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The EU suggested that firms explain what CG guideline they did not abide by, how, why, the decision-making process they followed to decide not to comply (temporarily or not), and what action they were taking so as to follow best CG practices for their “size”.

In July 2016, and partly with the aim to give the EU guideline some additional public exposure, the Spanish SEC equivalent, CNVM, has published a Guide for best practices when applying the “comply or explain” principle, (3). Read more…

Engagement: an eclectic approach

In a paper published in the spring of 2016, (1) Mattew J. Mallow and Jasmin Sethi dip into two opposing views in Corporate Governance, the one advocating to give shareholders as much power as possible to influence directors and management´s decisions, (favoring unclassified boards, frequent voting, ability to change the company`s charter), and the one pushing for keeping the board insulated from them, (opposite recommendations and overall deference to elected directors). (1)

 Bebchhuk (who states that shareholders activism increases firm value) and Strine, (who asserts it only favors short-termism) both rely in empirical studies which are not conclusive.

 Mallow and Sethi introduce “Engagement” in the discussion. Whatever the definition, it refers to some cooperation between board and shareholders or institutional investors´ managrs, and at least an enhanced dynamism in their relationship. Managers are supposed to owe fiduciary duties to final investors in order to maintain the log-term value of the investments. We will herein follow their analysis in several topics: Read more…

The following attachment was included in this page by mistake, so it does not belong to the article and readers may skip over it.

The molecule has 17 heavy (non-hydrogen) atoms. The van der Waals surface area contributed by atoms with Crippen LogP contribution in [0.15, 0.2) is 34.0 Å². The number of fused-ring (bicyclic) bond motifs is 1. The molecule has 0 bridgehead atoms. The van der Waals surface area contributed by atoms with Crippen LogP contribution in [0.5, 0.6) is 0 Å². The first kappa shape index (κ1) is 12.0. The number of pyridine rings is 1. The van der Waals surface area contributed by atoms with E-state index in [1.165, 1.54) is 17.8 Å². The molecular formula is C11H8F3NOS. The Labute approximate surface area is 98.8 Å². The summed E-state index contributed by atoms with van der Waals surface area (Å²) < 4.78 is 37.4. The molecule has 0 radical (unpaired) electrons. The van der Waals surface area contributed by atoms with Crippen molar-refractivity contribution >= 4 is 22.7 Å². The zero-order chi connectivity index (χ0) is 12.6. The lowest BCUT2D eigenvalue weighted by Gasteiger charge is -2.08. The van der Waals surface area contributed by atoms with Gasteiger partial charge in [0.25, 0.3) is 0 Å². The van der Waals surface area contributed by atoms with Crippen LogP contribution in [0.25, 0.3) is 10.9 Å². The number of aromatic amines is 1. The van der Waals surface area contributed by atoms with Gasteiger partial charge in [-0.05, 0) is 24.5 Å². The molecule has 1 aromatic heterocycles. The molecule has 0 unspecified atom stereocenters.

Overview of the main Corporate Governance topics

Included as a preface in their forthcoming book “Understanding the company: Corporate Governance and Theory”, Barnali Choudhury and Martin Petrin offer a brief summary (1) of academic debates on the topic, mainly regarding:

  • The nature of the firm. A debate that started at the Roman times and gained intensity in the XIXth century. Although scholars and courts have given up in their effort to define the “nature of the firm”, two opposite views dominate the debate; on the one hand, the nexus of contracts model describes the firm as a set of contracts between different constituencies which so aim to produce goods and services, and thus constitute a firm. The Director Primacy theory extends this view, defining the firm not as a nexus of contracts but having a central nexus, the board of directors. Corporate law consequently intends to reduce the cost of negotiating, settling the concepts and basis for it. The nexus of contracts theory is connected with the Shareholder Primacy theory and the idea that shareholders´ interest should precede other constituencies´ones, and that corporations have no social or moral duties. (A recent decision by Google based on moral or social reasons recently generated some criticism as for the possibility that shareholders could sue directors for having breached their fiduciary duties, (2)).

Read more…

Should Corporate Governance include bondholders?

April 1, 2016 1 comment

In a recent post Prisker and Wang analyzed the benefits that deferred compensation or inside debt as a part of total Ceo pay would entail in favor of adequate risk-taking and value firm. (1)

In this post though, we will more broadly tackle the debt topic in connection with Corporate Governance, (CG). Are equity holders the only ones to be considered when CG is structured? This is what Steven L. Schwarcz studies in his recently published article, “Rethinking Corporate Governance for a Bondholder Financed, Systemically Risky World”. (2) Read more…